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Introduction<br />Scottish-born prose writer <br />known primarily for his literary attacks on<br />sham, hypocrisy and excessive materialism he saw in the Victorian age. <br />A “sage” writer <br />Secular prophesy<br />He struggled throughout his life (courageously, but far from quietly) with poverty and painful gastric ulcers. <br />
Introduction<br />His essays show Carlyle's fear:<br />the individual personality will be destroyed by the mindless machines of :<br />industrialism <br />laissez faire policies. <br />naturally distrustful of democracy <br />fearful of "mob-rule“<br />“Cult of the leader”<br />power of the strong individual over the inept social legislators of his day. <br />
Past & Present<br />problems of the industrial age: <br />extensive poverty, a<br />unregulated economy <br />personal profit rather than social welfare, <br />disenfranchised masses on the verge of revolt. <br />why paternalism was such an attractive option for members of the middle class concerned with social reform (such as Charles Dickens, for example). <br />Why, according to Carlyle, was Gurth was so much better off working under Cedric, his master;?<br />what do nineteenth-century industrial workers lack that Gurth had? <br />
Past & Present<br />Middle-class reformers were sincerely concerned about the mass poverty <br />also afraid of revolt and wanted the social hierarchy to remain in place. <br />Carlyle’s Ambivalence:<br />born into poverty, he in many ways sympathizes with and champions the working classes. <br />“It is not to die, or even to die of hunger, that makes a man wretched. . . . But it is to live miserable we know not why; to work sore and yet gain nothing; to be heartworn, weary, yet isolated, unrelated, girt-in with a cold universal Laissez-faire: it is to die slowly all our life long, imprisoned in a deaf, dead, Infinite Injustice.” <br />Yet later refers to them as the “Dumb Class” or the “dumb millions”<br />the working classes do not require reform bills, or suffrage, or the other liberties prized by Romantic revolutionaries <br />secretly crave the sort of kindly, beneficent leadership that prevailed in feudal times. <br />“Liberty? The true liberty of a man,” in the days of feudalism, “consisted in his finding out, or being forced to find out, the right path, and to walk thereon.” <br />The working-class individual who tries to forge out “the right path” toward freedom on his own is like a “madman” <br />must be restrained for his own good, lest he do himself some irreparable harm. <br />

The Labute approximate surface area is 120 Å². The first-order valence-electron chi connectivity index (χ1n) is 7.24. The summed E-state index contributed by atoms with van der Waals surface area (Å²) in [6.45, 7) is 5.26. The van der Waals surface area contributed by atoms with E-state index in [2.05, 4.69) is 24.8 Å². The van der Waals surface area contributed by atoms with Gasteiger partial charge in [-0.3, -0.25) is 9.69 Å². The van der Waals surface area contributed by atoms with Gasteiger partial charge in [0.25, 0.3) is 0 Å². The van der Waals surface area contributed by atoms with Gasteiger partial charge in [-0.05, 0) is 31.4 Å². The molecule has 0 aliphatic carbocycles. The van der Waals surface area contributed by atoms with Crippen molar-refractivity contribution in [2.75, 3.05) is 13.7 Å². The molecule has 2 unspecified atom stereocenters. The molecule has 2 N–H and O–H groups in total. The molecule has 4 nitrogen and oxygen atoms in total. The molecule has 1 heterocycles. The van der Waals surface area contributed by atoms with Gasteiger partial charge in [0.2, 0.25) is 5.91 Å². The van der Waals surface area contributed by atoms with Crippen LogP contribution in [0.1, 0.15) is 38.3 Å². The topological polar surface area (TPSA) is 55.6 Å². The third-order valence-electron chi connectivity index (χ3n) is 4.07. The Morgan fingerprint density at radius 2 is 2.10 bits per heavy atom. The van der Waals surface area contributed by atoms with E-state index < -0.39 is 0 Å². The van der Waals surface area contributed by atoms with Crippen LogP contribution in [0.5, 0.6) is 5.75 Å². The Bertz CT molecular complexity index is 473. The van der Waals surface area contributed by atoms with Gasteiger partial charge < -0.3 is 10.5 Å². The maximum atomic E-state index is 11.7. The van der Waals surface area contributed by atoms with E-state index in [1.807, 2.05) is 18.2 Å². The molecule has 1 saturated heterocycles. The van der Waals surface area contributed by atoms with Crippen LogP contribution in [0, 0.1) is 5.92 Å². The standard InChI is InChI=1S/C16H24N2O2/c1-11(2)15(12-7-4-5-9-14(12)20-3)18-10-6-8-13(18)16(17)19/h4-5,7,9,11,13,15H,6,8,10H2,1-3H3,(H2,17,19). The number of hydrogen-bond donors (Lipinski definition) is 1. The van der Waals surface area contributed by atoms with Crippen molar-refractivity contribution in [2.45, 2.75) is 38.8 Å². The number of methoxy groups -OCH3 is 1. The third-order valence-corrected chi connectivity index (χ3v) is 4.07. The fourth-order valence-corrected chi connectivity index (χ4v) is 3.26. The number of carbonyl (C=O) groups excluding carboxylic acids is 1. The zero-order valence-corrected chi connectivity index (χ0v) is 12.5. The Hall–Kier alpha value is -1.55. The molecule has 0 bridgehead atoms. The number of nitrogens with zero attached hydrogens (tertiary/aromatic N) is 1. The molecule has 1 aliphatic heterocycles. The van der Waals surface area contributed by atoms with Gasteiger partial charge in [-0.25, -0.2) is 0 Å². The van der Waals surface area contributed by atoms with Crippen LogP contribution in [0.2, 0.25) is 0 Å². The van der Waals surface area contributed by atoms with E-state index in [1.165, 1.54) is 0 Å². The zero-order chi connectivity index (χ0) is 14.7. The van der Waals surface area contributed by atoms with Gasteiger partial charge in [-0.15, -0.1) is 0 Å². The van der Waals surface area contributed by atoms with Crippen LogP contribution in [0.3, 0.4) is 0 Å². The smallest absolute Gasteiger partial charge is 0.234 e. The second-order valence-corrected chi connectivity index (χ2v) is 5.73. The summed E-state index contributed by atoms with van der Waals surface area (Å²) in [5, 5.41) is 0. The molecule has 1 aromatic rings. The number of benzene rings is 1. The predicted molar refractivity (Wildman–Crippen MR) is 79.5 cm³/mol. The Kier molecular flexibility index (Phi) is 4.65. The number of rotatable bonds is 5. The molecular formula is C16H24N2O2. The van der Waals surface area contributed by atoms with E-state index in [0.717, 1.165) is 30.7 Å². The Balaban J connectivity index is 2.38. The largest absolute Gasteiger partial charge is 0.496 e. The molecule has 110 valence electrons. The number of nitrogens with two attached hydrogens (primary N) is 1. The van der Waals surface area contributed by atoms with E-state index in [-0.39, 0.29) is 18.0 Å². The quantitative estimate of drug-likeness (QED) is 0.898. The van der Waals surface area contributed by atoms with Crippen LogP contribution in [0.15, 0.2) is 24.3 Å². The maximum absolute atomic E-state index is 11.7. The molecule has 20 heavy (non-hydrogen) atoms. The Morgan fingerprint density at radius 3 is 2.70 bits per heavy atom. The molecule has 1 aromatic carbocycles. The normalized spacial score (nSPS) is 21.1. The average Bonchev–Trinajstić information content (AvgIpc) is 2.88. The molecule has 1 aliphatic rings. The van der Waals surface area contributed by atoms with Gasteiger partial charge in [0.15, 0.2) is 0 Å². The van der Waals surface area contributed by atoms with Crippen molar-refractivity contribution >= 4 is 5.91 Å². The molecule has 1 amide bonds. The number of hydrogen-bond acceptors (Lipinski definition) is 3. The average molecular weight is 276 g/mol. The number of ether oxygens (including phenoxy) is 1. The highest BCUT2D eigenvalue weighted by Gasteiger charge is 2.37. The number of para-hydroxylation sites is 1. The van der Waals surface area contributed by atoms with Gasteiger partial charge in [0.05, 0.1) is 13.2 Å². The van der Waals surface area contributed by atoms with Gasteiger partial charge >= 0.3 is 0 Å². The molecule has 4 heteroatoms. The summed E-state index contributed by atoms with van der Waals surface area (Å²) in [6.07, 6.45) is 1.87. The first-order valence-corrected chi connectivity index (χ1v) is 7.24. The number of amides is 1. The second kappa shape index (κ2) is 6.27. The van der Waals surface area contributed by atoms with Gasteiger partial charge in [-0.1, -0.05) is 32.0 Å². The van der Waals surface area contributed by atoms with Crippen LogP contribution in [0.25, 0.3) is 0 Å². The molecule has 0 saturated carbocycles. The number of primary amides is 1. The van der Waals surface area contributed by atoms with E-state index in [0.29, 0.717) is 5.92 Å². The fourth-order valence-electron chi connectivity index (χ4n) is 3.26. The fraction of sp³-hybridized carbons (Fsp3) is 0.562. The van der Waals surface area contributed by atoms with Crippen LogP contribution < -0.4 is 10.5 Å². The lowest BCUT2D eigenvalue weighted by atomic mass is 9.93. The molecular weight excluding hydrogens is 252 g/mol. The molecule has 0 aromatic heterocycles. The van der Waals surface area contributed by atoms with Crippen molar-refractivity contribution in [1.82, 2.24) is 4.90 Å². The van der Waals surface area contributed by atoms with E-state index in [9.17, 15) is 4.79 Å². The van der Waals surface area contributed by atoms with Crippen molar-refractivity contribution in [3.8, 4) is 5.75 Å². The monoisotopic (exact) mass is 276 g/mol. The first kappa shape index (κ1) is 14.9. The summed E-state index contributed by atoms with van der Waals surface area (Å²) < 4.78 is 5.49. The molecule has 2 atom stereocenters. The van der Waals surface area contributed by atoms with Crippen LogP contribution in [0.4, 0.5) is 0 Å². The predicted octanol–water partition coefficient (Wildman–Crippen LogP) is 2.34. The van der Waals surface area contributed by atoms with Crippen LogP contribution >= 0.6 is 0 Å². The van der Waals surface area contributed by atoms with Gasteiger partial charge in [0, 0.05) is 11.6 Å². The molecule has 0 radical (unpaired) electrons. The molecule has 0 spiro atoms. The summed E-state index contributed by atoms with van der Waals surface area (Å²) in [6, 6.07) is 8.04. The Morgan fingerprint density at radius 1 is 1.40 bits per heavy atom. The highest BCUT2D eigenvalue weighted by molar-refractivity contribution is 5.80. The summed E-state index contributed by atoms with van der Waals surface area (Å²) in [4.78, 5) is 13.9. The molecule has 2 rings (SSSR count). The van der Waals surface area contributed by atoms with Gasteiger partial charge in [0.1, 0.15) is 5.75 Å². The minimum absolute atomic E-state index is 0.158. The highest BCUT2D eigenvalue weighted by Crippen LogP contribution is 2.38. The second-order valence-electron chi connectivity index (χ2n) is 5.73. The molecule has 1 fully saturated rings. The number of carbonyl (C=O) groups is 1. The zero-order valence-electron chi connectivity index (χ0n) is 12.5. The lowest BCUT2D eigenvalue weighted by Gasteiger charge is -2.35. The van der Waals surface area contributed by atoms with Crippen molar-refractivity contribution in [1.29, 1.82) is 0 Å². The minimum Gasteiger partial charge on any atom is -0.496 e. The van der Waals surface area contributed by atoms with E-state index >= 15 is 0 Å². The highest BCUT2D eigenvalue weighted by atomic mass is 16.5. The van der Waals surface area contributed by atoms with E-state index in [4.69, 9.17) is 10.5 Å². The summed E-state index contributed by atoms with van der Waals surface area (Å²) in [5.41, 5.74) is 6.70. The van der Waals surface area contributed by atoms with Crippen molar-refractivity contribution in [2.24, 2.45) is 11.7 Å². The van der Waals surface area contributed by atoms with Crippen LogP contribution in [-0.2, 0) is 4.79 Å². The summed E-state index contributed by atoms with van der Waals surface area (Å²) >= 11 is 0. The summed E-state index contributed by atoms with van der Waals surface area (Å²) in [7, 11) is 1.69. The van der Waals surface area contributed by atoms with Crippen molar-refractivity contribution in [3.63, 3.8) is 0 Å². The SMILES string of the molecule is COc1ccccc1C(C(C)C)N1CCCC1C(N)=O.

Clarifications:<br />Carlyle is not a lock-stock-and-barrel promoter of the "Lords and Vassal" system, nor the "master and servant" model <br />he did get heat for coming out in support of slavery in the 1850's<br />He believed in the "man must work" premise and how it could be achieved in industrial societies. <br />He didn't really have any real answers.<br />Carlyle admires the efficiency of the feudal system, <br />the way it assigns an individual an action, but leaves the task open-ended on HOW that individual completes that assigned task. <br />Industrial, mercantile society of his day was "unnatural" by not assigning the individual a duty, <br />making him more of a slave by forcing him to chase materialistic goals. <br />Where the caste-like system of the medieval world hampered social-mobility (Any one seen the movie "A Knight's Tale"?), it gave in return the freedom of activity and pride in one's craftsmanship.<br />question he wanted to ask was: <br />What's more important: social progressivism or being free from wage/materialistic slavery?<br />